21st November 2023: How migrant quota fraudster in Malaysia hides behind shell companies big wigs leaving workers victims of modern slavery
Trapped behind a fence that confined him to his hostel, Nepali worker Nabaraj, 26, was in a panic that had consumed him since the moment he was told he was leaving Malaysia for good, following his subjection to modern slavery.
Original Source: Malaysiakini by S Vinothaa & Ramu Sapkota – 21st November 2023
He and his brother, Suraj (not their real names) were given just 24 hours to pack their things to leave Malaysia for good, in late October.
“I was told today that I will be flying back tomorrow,” Nabaraj told Malaysiakini with the help of his co-workers acting as translators.
His hardened face and gruff voice belied the fear of returning to his vegetable seller job at a Nepali market earning a meagre 500 Nepalese rupees (RM17.70) per day – less than RM500 a month.
Despite their family being mired in debt, the brothers boldly secured hefty loans from multiple sources to cover recruitment fees and pinned their hopes on the promised three-year contract as cleaners in a Malaysian resort town, aiming for a double monthly income of RM1,500 for the family.
A socioeconomic dream of all migrant workers in Malaysia, but for Nabaraj and Suraj, that dream has buried the family under an ever-growing mountain of debt with little chance of escape.
The brothers returned home having earned only three months’ salary as they were unemployed for the first five months in Malaysia.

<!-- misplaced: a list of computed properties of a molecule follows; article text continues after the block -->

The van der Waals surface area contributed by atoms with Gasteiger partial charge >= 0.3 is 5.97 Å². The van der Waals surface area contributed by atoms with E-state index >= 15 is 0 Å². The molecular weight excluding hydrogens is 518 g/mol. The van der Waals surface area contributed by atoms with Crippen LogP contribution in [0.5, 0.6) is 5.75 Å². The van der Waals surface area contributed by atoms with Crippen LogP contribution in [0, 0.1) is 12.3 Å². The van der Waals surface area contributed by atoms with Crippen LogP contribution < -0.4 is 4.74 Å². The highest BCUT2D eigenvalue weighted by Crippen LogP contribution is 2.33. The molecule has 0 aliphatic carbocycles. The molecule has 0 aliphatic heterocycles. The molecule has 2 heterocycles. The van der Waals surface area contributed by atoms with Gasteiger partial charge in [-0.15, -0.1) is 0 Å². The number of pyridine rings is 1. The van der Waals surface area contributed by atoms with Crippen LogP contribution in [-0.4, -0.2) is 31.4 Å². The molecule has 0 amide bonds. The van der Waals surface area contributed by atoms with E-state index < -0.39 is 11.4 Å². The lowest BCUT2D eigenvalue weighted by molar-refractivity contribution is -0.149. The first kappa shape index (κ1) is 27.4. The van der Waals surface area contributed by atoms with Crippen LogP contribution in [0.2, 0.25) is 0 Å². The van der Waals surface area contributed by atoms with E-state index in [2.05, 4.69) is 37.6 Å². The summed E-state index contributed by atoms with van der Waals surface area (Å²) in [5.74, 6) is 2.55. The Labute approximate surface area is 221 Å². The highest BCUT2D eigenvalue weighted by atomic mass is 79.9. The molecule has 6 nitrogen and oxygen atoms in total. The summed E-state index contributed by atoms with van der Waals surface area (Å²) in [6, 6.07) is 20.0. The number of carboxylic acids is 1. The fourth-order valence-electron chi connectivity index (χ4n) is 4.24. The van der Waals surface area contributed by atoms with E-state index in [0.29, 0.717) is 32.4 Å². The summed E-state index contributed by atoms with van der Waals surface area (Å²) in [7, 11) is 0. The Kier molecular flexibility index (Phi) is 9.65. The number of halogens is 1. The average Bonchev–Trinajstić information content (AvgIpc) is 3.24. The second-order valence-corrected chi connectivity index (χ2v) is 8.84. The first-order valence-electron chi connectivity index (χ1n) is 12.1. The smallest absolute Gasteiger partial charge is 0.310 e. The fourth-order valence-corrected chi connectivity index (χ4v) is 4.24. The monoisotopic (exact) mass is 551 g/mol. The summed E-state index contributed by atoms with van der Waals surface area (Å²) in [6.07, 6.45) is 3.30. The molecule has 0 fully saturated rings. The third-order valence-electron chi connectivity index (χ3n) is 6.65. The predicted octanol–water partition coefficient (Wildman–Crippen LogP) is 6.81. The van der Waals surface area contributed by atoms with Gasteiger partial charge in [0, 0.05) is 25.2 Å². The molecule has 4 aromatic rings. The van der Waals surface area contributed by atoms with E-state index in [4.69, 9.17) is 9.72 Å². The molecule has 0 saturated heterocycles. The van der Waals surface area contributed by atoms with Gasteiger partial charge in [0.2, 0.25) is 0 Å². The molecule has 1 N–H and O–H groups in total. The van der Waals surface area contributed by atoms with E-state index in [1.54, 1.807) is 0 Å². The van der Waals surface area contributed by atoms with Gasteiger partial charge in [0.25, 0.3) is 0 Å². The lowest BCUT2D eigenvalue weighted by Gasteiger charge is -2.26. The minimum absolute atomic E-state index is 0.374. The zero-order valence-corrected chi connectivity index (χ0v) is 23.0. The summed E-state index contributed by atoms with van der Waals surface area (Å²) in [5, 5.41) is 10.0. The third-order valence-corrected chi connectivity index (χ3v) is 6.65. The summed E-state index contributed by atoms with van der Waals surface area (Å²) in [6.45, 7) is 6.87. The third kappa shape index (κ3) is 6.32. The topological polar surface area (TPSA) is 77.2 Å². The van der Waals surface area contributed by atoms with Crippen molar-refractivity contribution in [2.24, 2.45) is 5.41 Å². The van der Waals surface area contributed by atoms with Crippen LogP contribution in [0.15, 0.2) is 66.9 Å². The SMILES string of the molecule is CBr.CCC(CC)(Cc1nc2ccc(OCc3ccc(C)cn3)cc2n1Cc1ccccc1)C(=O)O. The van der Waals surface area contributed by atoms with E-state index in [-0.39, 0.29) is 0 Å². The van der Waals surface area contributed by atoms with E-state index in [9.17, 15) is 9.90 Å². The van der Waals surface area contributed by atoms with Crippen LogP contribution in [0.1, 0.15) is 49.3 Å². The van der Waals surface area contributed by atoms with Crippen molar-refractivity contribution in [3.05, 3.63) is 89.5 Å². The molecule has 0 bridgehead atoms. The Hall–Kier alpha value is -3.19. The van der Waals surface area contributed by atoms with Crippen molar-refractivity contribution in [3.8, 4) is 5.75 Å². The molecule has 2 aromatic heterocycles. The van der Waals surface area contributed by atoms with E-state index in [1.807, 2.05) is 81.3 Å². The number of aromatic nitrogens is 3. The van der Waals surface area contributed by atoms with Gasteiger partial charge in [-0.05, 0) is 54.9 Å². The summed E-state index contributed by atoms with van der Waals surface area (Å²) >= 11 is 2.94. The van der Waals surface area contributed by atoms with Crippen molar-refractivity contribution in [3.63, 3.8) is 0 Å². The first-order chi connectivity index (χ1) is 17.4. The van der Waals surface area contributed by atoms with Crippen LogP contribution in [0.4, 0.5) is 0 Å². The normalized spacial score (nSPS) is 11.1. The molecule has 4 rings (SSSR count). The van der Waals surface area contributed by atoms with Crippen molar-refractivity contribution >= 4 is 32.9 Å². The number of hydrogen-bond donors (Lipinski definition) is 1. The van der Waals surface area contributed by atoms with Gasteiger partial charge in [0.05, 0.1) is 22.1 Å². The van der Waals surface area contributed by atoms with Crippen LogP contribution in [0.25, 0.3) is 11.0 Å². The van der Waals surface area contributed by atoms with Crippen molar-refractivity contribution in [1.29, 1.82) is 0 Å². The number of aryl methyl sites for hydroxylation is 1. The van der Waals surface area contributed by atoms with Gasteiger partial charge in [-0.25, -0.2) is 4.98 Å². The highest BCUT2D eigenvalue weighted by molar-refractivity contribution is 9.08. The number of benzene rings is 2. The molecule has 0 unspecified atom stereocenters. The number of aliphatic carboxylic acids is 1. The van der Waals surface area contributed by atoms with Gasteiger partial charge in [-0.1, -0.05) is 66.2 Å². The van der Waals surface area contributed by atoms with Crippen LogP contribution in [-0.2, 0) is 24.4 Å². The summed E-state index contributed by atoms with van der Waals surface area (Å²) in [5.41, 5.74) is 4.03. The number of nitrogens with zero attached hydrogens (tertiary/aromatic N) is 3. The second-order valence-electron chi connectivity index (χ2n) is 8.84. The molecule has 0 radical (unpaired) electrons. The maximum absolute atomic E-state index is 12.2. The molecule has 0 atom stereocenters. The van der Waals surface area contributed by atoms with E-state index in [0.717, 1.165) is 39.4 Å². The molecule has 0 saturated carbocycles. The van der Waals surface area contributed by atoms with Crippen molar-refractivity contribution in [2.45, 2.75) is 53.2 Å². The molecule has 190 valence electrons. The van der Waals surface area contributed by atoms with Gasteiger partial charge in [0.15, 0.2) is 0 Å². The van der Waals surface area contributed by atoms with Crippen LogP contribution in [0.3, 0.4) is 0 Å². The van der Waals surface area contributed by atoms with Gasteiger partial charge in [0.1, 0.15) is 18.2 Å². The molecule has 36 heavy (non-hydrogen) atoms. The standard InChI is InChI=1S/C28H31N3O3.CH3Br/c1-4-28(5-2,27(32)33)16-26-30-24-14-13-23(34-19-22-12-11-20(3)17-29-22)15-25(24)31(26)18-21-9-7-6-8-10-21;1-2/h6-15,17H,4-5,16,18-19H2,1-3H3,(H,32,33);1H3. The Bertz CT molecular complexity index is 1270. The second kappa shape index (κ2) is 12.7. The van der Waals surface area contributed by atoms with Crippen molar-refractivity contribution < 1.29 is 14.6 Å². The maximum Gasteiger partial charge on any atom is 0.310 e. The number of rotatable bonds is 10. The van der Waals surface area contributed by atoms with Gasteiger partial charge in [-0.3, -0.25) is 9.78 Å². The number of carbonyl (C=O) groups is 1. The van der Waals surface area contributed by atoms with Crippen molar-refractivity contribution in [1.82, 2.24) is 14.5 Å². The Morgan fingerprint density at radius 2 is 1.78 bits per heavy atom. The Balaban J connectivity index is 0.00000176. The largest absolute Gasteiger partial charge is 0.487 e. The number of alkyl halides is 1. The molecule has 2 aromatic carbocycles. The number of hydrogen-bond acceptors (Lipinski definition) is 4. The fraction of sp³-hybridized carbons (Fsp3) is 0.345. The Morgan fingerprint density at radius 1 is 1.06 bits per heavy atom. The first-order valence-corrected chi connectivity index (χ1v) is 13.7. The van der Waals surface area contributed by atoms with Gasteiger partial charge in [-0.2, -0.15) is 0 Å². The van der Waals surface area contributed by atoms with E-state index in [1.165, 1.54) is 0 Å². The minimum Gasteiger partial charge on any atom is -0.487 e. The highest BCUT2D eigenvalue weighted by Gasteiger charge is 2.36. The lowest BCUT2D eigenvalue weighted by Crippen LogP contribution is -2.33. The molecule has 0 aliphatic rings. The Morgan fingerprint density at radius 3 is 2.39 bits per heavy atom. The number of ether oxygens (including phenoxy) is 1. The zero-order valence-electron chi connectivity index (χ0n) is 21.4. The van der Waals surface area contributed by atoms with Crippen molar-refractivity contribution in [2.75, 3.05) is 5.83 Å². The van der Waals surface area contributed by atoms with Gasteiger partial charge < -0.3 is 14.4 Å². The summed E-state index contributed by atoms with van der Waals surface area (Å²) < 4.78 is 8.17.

Workers who arrived in Malaysia found there were no jobs waiting
When they arrived, they found no such cleaning jobs available.
After months of unemployment and zero income, they were made to work at a dairy factory, a job which required heavy lifting, Nabaraj said.
Not long after, he was involved in an accident which resulted in a spillage of milk. He said it was because he could not lift the vat of milk due to a previous injury.
“I came to Malaysia to work as a cleaner in Genting Highlands under Star Domain Resources, and this type of work (lifting milk vats) is not what I signed up for,” he said.
His brother Suraj, meanwhile, was among a group of workers who got into a brawl among themselves at the hostel.
Deemed a liability, the brothers were told to pack up and were sent home with 24 hours’ notice, without any money to repay the 300,000 Nepalese rupees (RM10,600) each outstanding from the loans they took to come work in Malaysia.
Star Domain Resources Sdn Bhd was among six companies which Malaysiakini found were granted hundreds of quotas for migrant worker imports from the government by submitting false documents.
Approval granted to Star Domain Resources to bring in migrant workers
Mastermind behind the mayhem
To expose how the contracts were fake, Malaysiakini set out to verify the details of the contracts and found company registration numbers, addresses, and client names to be fake.